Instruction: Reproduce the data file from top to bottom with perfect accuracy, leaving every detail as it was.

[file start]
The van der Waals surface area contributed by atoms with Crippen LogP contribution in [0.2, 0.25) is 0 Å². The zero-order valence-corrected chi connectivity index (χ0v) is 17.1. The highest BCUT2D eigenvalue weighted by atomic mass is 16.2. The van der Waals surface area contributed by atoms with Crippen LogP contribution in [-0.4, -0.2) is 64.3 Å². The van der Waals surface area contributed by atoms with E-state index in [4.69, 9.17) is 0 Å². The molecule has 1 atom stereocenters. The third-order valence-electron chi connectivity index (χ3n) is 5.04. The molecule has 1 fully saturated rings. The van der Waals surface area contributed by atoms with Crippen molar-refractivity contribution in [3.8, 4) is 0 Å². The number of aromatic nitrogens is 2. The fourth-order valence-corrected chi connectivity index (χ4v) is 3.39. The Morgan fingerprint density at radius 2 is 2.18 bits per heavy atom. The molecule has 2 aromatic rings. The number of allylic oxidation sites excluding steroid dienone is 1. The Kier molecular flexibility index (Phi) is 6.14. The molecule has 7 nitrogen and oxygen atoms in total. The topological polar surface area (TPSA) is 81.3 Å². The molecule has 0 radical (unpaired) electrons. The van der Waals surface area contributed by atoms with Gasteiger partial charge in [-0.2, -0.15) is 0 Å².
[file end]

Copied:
The van der Waals surface area contributed by atoms with Crippen LogP contribution in [0.2, 0.25) is 0 Å². The zero-order valence-corrected chi connectivity index (χ0v) is 17.1. The highest BCUT2D eigenvalue weighted by atomic mass is 16.2. The van der Waals surface area contributed by atoms with Crippen LogP contribution in [-0.4, -0.2) is 64.3 Å². The van der Waals surface area contributed by atoms with E-state index in [4.69, 9.17) is 0 Å². The molecule has 1 atom stereocenters. The third-order valence-electron chi connectivity index (χ3n) is 5.04. The molecule has 1 fully saturated rings. The van der Waals surface area contributed by atoms with Crippen molar-refractivity contribution in [3.8, 4) is 0 Å². The number of aromatic nitrogens is 2. The fourth-order valence-corrected chi connectivity index (χ4v) is 3.39. The Morgan fingerprint density at radius 2 is 2.18 bits per heavy atom. The molecule has 2 aromatic rings. The number of allylic oxidation sites excluding steroid dienone is 1. The Kier molecular flexibility index (Phi) is 6.14. The molecule has 7 nitrogen and oxygen atoms in total. The topological polar surface area (TPSA) is 81.3 Å². The molecule has 0 radical (unpaired) electrons. The van der Waals surface area contributed by atoms with Gasteiger partial charge in [-0.2, -0.15) is 0 Å².